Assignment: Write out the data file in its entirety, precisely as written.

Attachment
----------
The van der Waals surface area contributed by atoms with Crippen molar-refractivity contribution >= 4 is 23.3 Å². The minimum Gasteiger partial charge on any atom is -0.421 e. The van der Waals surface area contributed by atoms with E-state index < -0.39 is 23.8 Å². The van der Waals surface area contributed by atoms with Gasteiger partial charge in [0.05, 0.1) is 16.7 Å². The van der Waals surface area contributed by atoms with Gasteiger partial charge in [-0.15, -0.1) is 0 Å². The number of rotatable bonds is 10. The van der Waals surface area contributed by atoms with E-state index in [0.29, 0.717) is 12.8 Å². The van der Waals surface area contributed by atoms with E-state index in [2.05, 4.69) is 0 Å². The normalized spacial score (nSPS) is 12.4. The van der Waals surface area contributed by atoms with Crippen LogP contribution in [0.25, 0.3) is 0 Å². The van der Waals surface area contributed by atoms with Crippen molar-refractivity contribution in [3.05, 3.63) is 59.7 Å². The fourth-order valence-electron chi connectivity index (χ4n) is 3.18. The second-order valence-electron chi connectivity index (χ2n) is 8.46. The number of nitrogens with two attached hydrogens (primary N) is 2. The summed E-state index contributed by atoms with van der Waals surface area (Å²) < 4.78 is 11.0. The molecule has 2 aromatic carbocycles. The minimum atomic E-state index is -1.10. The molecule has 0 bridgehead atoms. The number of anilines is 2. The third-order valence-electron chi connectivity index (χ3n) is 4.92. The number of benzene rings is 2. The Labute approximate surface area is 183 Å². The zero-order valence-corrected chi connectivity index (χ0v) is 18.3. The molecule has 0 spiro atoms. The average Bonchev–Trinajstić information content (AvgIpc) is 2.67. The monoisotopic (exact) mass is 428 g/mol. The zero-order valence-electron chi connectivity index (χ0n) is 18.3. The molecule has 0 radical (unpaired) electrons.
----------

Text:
The van der Waals surface area contributed by atoms with Crippen molar-refractivity contribution >= 4 is 23.3 Å². The minimum Gasteiger partial charge on any atom is -0.421 e. The van der Waals surface area contributed by atoms with E-state index < -0.39 is 23.8 Å². The van der Waals surface area contributed by atoms with Gasteiger partial charge in [0.05, 0.1) is 16.7 Å². The van der Waals surface area contributed by atoms with Gasteiger partial charge in [-0.15, -0.1) is 0 Å². The number of rotatable bonds is 10. The van der Waals surface area contributed by atoms with E-state index in [0.29, 0.717) is 12.8 Å². The van der Waals surface area contributed by atoms with E-state index in [2.05, 4.69) is 0 Å². The normalized spacial score (nSPS) is 12.4. The van der Waals surface area contributed by atoms with Crippen LogP contribution in [0.25, 0.3) is 0 Å². The van der Waals surface area contributed by atoms with Crippen molar-refractivity contribution in [3.05, 3.63) is 59.7 Å². The fourth-order valence-electron chi connectivity index (χ4n) is 3.18. The second-order valence-electron chi connectivity index (χ2n) is 8.46. The number of nitrogens with two attached hydrogens (primary N) is 2. The summed E-state index contributed by atoms with van der Waals surface area (Å²) < 4.78 is 11.0. The molecule has 2 aromatic carbocycles. The minimum atomic E-state index is -1.10. The molecule has 0 bridgehead atoms. The number of anilines is 2. The third-order valence-electron chi connectivity index (χ3n) is 4.92. The number of benzene rings is 2. The Labute approximate surface area is 183 Å². The zero-order valence-corrected chi connectivity index (χ0v) is 18.3. The molecule has 0 spiro atoms. The average Bonchev–Trinajstić information content (AvgIpc) is 2.67. The monoisotopic (exact) mass is 428 g/mol. The zero-order valence-electron chi connectivity index (χ0n) is 18.3. The molecule has 0 radical (unpaired) electrons.